Top-ranked Georgia and No. 3 Alabama appear headed for a showdown in the Southeastern Conference title game.
That scenario follows the preseason script. But before the powerhouse programs clash on Dec. 4 in Atlanta they must clear a few remaining hurdles in the season’s final weeks for the showdown to have national championship implications.
Alabama (8-1, 5-1), which holds a one-game edge over No. 11 Texas A&M (7-2, 4-2), in the West Division, was pushed to the brink by last-place LSU before the Crimson Tide escaped with a 20-14 win. They get a break from the league grind on Saturday against New Mexico State before resuming SEC play against improved Arkansas and at archrival and No. 16 Auburn in the Iron Bowl.
Alabama coach Nick Saban hopes to fix “a lot of things” against the Aggies after a subpar performance against the Tigers.
“It didn’t look like an Alabama team out there in some phases of our team,” said Saban, whose squad rushed for just six yards against LSU. “We struggled to run the ball. We didn’t pass protect very well. We didn’t protect on third down. We didn’t do as well on third down, which is something that has been really good for us all year long.
“And I think we’re all responsible for that. It starts with me. We need to get those things fixed.”
Georgia (9-0, 7-0) secured its berth in the SEC title game a couple of weeks ago. The Bulldogs now seek their first 8-0 SEC finish on Saturday at Tennessee (5-4, 3-3) before closing against Charleston Southern and in-state rival Georgia Tech.
They’ve beaten the Volunteers four consecutive times but face a squad rejuvenated under first-year coach Josh Heupel and his fast-paced offensive scheme. Tennessee used just 37 seconds to score its first two touchdowns at then-No. 18 Kentucky and left Lexington with a thrilling 45-42 win though the Vols had the ball just under 14 minutes in the game.
Georgia’s stingy defense leads FBS allowing just 6.6 points per game and is second in yardage allowed (231.8). The Vols, who appear to have found their quarterback in mobile Hendon Hooker, enter the game posing perhaps the biggest offensive threat to the ‘Dawgs this season.
“We are going to have to play well on all parts of the defense,” Georgia coach Kirby Smart said this week. “It’s a great challenge for this group because no matter how good you are up front, guys in the back end are going to have to make plays, and no matter how good you are on the back end, the front guys are going to have to control the quarterback and run game.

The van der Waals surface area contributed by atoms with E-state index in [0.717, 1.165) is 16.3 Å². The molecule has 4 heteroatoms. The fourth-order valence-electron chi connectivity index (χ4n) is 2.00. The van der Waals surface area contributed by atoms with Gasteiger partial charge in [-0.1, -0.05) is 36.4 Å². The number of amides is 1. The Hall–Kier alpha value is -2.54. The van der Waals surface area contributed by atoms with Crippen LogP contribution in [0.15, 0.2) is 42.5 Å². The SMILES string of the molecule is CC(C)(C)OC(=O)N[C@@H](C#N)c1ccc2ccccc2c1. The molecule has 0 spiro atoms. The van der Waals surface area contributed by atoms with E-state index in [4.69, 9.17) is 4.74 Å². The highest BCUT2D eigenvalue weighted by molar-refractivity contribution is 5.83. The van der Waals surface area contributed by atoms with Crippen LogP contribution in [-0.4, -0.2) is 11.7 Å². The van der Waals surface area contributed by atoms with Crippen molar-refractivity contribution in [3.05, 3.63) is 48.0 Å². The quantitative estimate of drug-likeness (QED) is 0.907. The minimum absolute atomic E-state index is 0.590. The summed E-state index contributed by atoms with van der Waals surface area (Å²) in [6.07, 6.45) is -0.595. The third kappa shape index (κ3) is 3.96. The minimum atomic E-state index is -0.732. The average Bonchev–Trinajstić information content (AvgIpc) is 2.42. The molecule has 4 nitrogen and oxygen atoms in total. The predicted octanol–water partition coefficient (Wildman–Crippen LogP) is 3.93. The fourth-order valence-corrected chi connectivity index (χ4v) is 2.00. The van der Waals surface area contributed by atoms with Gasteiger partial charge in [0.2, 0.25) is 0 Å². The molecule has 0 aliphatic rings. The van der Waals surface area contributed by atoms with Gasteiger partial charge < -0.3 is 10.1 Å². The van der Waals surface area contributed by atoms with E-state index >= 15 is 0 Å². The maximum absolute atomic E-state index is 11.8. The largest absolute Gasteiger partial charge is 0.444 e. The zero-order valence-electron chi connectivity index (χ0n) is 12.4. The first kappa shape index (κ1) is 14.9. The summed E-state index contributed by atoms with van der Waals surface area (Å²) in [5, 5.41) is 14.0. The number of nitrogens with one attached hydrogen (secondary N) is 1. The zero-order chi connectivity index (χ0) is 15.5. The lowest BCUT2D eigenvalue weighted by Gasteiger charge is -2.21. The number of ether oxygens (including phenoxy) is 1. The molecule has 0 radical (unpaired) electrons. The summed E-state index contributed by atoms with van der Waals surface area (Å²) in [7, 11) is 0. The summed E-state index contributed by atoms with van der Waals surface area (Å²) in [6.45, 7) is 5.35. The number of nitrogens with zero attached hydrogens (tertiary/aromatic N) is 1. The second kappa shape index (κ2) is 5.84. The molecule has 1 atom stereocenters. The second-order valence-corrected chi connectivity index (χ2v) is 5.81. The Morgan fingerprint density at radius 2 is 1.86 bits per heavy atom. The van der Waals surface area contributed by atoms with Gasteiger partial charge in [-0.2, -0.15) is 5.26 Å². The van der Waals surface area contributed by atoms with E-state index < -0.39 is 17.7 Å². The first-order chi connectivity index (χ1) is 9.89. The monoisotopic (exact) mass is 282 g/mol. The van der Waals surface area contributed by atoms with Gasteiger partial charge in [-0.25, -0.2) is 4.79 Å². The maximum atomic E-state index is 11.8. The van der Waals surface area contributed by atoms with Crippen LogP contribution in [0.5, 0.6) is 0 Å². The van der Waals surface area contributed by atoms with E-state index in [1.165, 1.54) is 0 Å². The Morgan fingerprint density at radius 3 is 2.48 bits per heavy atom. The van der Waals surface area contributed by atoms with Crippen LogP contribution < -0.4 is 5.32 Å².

“They’ll test you; they’ll test you everywhere.”
Texas A&M also remains in the chase for the West Division crown. The Aggies, who handed the Tide their lone loss (41-38) a month ago, are on a four-game roll and visit No. 12 Mississippi (7-2, 3-2) on Saturday night. Texas A&M finishes the season at LSU on Nov. 27 after a non-league meeting against Prairie View A&M.
“When you get to November and you’re relevant, it’s a playoff,” Aggies coach Jimbo Fisher said this week. “So, you forget about everything else. One week at a time, one day at a time, one practice at a time, one play at a time. And it’s that simple.”
Most of the attention is on Georgia and Alabama, who are 1-2 in the latest College Football Playoff rankings. While both have been overwhelming favorites in their games, SEC Network analyst Matt Stinchcomb said both have also looked vulnerable at times.
He noted Alabama’s shaky play in road games at Florida (31-29) and Texas A&M (a loss), with perhaps its most hostile environment looming at Auburn. Georgia is top-15 in scoring and has trailed just twice this season, thanks to its dominant defense. The Bulldogs' offense has looked pedestrian at times.
With Tennessee having the most explosive offense the ‘Dawgs have seen, they’ll need to be clicking in all phases of the game to get a win at Knoxville.
Said Georgia senior defensive back Ameer Speed: “We are focusing on being prepared and keeping our eyes up in places where we can react and do everything we need to the right and proper way.”
Stinchcomb believes Georgia and Alabama will be able to avoid missteps down the stretch, but the SEC analyst said there are plenty of worthy challengers would like a shot at the title contenders.
“I don’t want to call it parity,” Stinchcomb said. “I want to say the gap between what is perceived to be the top teams and the next click down, the next tier, it’s not that big. It’s felt cavernous at times in the past where you’re sitting there going, ‘Man, can I compete with ‘Bama or Clemson or Ohio State this year?’
“The answer this year is quite a few teams, it looks like. Which makes a lot more interesting.”
AP Sports Writers Charles Odum, Teresa M. Walker and John Zenor contributed to this report.
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